Sunday, January 20, 2013

Recipes 41 & 42: Plum glazed Duck Breast and A Quinoa Salad

Over the thanksgiving break I had a duck breast at a restaurant in Eugene.  I thought it was really good, though perhaps a little rawer than I would have made.  However, that made me really want to try out making duck.  I was debating between two recipes, one with peaches and one with plum.  Since peaches aren't really in season I decided to go with the plum glazed recipe.

In addition, I also decided to make a quinoa salad to go with it.  I must admit that when I first tried quinoa I was a little skeptical, but I have really enjoyed a lot of the recipes that I have made with it.  I think that one big difference is making it with broth instead of water.  I think that adds a lot to the flavor.

Just a note, you might have noticed that this is recipe 42, and it happened in late November.  Which basically means that to reach my goal of 52 in a year I would have to make 10 recipes in the month of December.  It was a daunting challenge, and I wasn't sure if I was going to be able to make it, despite being behind on blogging, I swear that I did!

Here is the final result, primarily of the duck, but you can see the salad in the background.

Here is the recipe that I used for the duck: (Link)


  • 2 boneless, skin-on duck breast halves (about 1 lb. each)  
  • Kosher salt and freshly ground black pepper  
  • 1/2 cup plum preserves    
  • 1 Tbs. reduced-sodium soy sauce   
  • 1/4 tsp. Chinese five-spice powder  
  • Pinch crushed red pepper flakes    
  • 3 scallions, thinly sliced 


Position a rack in the center of the oven and heat the oven to 425°F. Trim any excess skin and fat from the duck and score the remaining skin and fat underneath in a 1-inch diamond pattern, taking care not to cut the flesh. Pat the duck dry and season generously with salt and pepper.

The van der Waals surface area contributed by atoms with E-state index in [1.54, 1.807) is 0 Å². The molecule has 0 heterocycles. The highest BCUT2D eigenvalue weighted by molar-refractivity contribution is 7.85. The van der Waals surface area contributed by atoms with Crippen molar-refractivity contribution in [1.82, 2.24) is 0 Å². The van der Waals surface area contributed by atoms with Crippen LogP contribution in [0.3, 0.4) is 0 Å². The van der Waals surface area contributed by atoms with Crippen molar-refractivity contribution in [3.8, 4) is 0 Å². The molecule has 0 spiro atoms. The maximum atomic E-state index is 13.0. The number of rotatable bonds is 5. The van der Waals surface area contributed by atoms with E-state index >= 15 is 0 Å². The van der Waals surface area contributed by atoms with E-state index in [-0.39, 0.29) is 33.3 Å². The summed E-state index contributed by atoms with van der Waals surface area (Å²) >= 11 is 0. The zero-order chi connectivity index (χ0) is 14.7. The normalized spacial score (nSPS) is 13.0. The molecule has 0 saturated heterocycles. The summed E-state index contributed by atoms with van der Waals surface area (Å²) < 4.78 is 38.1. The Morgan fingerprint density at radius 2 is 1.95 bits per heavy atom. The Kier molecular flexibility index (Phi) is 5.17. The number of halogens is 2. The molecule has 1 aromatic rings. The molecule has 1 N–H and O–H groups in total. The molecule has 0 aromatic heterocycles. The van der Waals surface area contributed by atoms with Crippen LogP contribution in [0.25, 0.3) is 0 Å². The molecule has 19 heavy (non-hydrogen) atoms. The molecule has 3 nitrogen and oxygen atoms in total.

Heat a 12-inch heavy-duty skillet over medium-high heat. Put the duck in the skillet skin side down, reduce the heat to medium low, and render the fat until only a thin, crisp layer of skin remains, about 8 minutes.

Meanwhile, in a small bowl, combine the preserves, soy sauce, five-spice powder, and red pepper flakes.

Turn the duck over, carefully spoon off most of the fat from the skillet, and brush the preserves mixture over the breasts.

Transfer the skillet to the oven and roast until an instant-read thermometer inserted into the thickest part of a breast registers 135°F for medium rare, 8 to 10 minutes. Transfer the duck to a cutting board and let rest for 5 minutes. Meanwhile, tilt the skillet and spoon off as much fat from the pan juice as possible. Slice the duck diagonally into 1/4-inch slices. Arrange on plates and spoon the pan juice over. Sprinkle with the scallions and serve.


 The only change that I made was in the duck breasts that I used.  This recipe called for 2 large breasts, but the only store where I could find duck only had a frozen package of two 1/2 pound duck breasts.  This meant that they were smaller than the recipe called for.  This changed the cooking time for the recipe as I cooked it a little bit less than the recipe called for.

And here is the recipe that I used for the Quinoa Salad: (Link)


  • 1-1/2 cups quinoa, preferably red  
  • Sea salt  
  • 5 Tbs. extra-virgin olive oil; more as needed  
  • 1 large red onion, quartered lengthwise and thinly sliced crosswise  
  • 2 Tbs. balsamic vinegar  
  • 4 oz. arugula, trimmed and thinly sliced (about 3 cups)  
  • 4 oz. aged Gouda, finely diced (about 1 cup)  
  • 3 medium celery stalks, thinly sliced